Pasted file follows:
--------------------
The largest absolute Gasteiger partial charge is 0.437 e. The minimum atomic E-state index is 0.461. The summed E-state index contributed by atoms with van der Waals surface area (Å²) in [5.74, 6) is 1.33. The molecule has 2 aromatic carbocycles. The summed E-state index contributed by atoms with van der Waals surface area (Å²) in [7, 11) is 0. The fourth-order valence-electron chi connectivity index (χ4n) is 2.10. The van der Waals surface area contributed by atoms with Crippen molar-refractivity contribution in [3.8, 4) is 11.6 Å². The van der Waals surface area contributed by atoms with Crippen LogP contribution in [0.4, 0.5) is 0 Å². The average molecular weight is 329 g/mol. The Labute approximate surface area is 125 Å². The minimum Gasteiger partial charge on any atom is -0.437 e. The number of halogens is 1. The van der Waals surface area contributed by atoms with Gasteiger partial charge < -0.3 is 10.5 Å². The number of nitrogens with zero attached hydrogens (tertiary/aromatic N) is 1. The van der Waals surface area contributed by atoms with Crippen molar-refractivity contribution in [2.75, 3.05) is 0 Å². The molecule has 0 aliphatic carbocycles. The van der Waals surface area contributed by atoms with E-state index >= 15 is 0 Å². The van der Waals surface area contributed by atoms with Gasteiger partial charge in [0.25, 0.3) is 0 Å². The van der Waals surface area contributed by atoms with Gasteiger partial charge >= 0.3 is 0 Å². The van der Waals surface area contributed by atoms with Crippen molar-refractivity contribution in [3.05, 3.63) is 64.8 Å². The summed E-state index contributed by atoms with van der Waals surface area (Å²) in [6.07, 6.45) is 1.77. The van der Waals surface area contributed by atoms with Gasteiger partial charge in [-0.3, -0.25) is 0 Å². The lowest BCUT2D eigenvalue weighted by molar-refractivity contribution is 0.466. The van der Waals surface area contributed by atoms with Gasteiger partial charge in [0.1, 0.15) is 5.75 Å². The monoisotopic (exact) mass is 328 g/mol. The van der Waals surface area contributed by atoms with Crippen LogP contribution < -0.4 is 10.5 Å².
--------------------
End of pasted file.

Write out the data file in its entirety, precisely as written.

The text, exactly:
The largest absolute Gasteiger partial charge is 0.437 e. The minimum atomic E-state index is 0.461. The summed E-state index contributed by atoms with van der Waals surface area (Å²) in [5.74, 6) is 1.33. The molecule has 2 aromatic carbocycles. The summed E-state index contributed by atoms with van der Waals surface area (Å²) in [7, 11) is 0. The fourth-order valence-electron chi connectivity index (χ4n) is 2.10. The van der Waals surface area contributed by atoms with Crippen molar-refractivity contribution in [3.8, 4) is 11.6 Å². The van der Waals surface area contributed by atoms with Crippen LogP contribution in [0.4, 0.5) is 0 Å². The average molecular weight is 329 g/mol. The Labute approximate surface area is 125 Å². The minimum Gasteiger partial charge on any atom is -0.437 e. The number of halogens is 1. The van der Waals surface area contributed by atoms with Gasteiger partial charge < -0.3 is 10.5 Å². The number of nitrogens with zero attached hydrogens (tertiary/aromatic N) is 1. The van der Waals surface area contributed by atoms with Crippen molar-refractivity contribution in [2.75, 3.05) is 0 Å². The molecule has 0 aliphatic carbocycles. The van der Waals surface area contributed by atoms with E-state index >= 15 is 0 Å². The van der Waals surface area contributed by atoms with Gasteiger partial charge in [0.25, 0.3) is 0 Å². The van der Waals surface area contributed by atoms with Gasteiger partial charge >= 0.3 is 0 Å². The van der Waals surface area contributed by atoms with Crippen molar-refractivity contribution in [3.05, 3.63) is 64.8 Å². The summed E-state index contributed by atoms with van der Waals surface area (Å²) in [6.07, 6.45) is 1.77. The van der Waals surface area contributed by atoms with Gasteiger partial charge in [-0.3, -0.25) is 0 Å². The lowest BCUT2D eigenvalue weighted by molar-refractivity contribution is 0.466. The van der Waals surface area contributed by atoms with Gasteiger partial charge in [0.1, 0.15) is 5.75 Å². The monoisotopic (exact) mass is 328 g/mol. The van der Waals surface area contributed by atoms with Crippen LogP contribution < -0.4 is 10.5 Å².